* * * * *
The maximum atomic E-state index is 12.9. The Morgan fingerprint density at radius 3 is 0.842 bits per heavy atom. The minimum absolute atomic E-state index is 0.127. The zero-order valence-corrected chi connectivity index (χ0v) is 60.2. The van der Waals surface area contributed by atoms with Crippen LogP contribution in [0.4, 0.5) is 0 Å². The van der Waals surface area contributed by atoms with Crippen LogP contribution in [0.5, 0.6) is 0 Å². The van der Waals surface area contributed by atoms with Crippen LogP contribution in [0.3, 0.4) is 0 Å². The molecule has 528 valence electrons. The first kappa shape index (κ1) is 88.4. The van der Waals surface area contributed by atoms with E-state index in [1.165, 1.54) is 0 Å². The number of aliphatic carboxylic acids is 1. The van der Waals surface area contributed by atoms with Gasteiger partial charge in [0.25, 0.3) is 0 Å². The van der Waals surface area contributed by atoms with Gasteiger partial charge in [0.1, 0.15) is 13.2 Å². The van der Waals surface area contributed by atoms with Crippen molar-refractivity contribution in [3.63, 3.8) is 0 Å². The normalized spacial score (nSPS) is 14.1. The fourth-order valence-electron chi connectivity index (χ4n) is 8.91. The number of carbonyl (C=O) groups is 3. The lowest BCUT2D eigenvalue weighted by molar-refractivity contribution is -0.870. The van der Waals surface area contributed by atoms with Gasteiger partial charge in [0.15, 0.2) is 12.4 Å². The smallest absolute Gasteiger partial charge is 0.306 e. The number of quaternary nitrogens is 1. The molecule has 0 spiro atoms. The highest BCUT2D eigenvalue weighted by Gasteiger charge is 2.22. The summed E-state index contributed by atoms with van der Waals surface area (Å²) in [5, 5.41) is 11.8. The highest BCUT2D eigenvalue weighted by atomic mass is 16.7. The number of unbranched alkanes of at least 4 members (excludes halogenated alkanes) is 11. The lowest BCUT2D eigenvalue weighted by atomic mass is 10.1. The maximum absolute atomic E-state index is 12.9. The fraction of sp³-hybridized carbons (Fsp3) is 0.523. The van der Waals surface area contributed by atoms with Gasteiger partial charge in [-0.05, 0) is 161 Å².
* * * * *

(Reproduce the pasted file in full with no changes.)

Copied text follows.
The maximum atomic E-state index is 12.9. The Morgan fingerprint density at radius 3 is 0.842 bits per heavy atom. The minimum absolute atomic E-state index is 0.127. The zero-order valence-corrected chi connectivity index (χ0v) is 60.2. The van der Waals surface area contributed by atoms with Crippen LogP contribution in [0.4, 0.5) is 0 Å². The van der Waals surface area contributed by atoms with Crippen LogP contribution in [0.5, 0.6) is 0 Å². The van der Waals surface area contributed by atoms with Crippen LogP contribution in [0.3, 0.4) is 0 Å². The molecule has 528 valence electrons. The first kappa shape index (κ1) is 88.4. The van der Waals surface area contributed by atoms with E-state index in [1.165, 1.54) is 0 Å². The number of aliphatic carboxylic acids is 1. The van der Waals surface area contributed by atoms with Gasteiger partial charge in [0.25, 0.3) is 0 Å². The van der Waals surface area contributed by atoms with Gasteiger partial charge in [0.1, 0.15) is 13.2 Å². The van der Waals surface area contributed by atoms with Crippen molar-refractivity contribution in [3.63, 3.8) is 0 Å². The normalized spacial score (nSPS) is 14.1. The fourth-order valence-electron chi connectivity index (χ4n) is 8.91. The number of carbonyl (C=O) groups is 3. The lowest BCUT2D eigenvalue weighted by molar-refractivity contribution is -0.870. The van der Waals surface area contributed by atoms with Gasteiger partial charge in [0.15, 0.2) is 12.4 Å². The smallest absolute Gasteiger partial charge is 0.306 e. The number of quaternary nitrogens is 1. The molecule has 0 spiro atoms. The highest BCUT2D eigenvalue weighted by Gasteiger charge is 2.22. The summed E-state index contributed by atoms with van der Waals surface area (Å²) in [5, 5.41) is 11.8. The highest BCUT2D eigenvalue weighted by atomic mass is 16.7. The number of unbranched alkanes of at least 4 members (excludes halogenated alkanes) is 11. The lowest BCUT2D eigenvalue weighted by atomic mass is 10.1. The maximum absolute atomic E-state index is 12.9. The fraction of sp³-hybridized carbons (Fsp3) is 0.523. The van der Waals surface area contributed by atoms with Gasteiger partial charge in [-0.05, 0) is 161 Å².